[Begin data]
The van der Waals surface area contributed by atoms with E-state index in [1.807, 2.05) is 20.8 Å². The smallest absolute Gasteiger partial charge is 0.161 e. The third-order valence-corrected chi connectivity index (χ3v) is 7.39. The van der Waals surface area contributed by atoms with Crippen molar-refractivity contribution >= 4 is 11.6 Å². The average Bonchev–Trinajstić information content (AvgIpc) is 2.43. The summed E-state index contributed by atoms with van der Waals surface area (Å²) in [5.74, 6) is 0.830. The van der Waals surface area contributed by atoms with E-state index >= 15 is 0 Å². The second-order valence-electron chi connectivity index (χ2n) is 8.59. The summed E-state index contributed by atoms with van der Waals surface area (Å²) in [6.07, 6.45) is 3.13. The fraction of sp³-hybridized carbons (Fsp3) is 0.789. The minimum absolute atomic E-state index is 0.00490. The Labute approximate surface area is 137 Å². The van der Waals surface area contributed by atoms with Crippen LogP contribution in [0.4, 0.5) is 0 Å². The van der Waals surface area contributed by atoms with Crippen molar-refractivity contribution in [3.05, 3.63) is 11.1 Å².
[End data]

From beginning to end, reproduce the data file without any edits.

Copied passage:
The van der Waals surface area contributed by atoms with E-state index in [1.807, 2.05) is 20.8 Å². The smallest absolute Gasteiger partial charge is 0.161 e. The third-order valence-corrected chi connectivity index (χ3v) is 7.39. The van der Waals surface area contributed by atoms with Crippen molar-refractivity contribution >= 4 is 11.6 Å². The average Bonchev–Trinajstić information content (AvgIpc) is 2.43. The summed E-state index contributed by atoms with van der Waals surface area (Å²) in [5.74, 6) is 0.830. The van der Waals surface area contributed by atoms with E-state index >= 15 is 0 Å². The second-order valence-electron chi connectivity index (χ2n) is 8.59. The summed E-state index contributed by atoms with van der Waals surface area (Å²) in [6.07, 6.45) is 3.13. The fraction of sp³-hybridized carbons (Fsp3) is 0.789. The minimum absolute atomic E-state index is 0.00490. The Labute approximate surface area is 137 Å². The van der Waals surface area contributed by atoms with Crippen LogP contribution in [0.4, 0.5) is 0 Å². The van der Waals surface area contributed by atoms with Crippen molar-refractivity contribution in [3.05, 3.63) is 11.1 Å².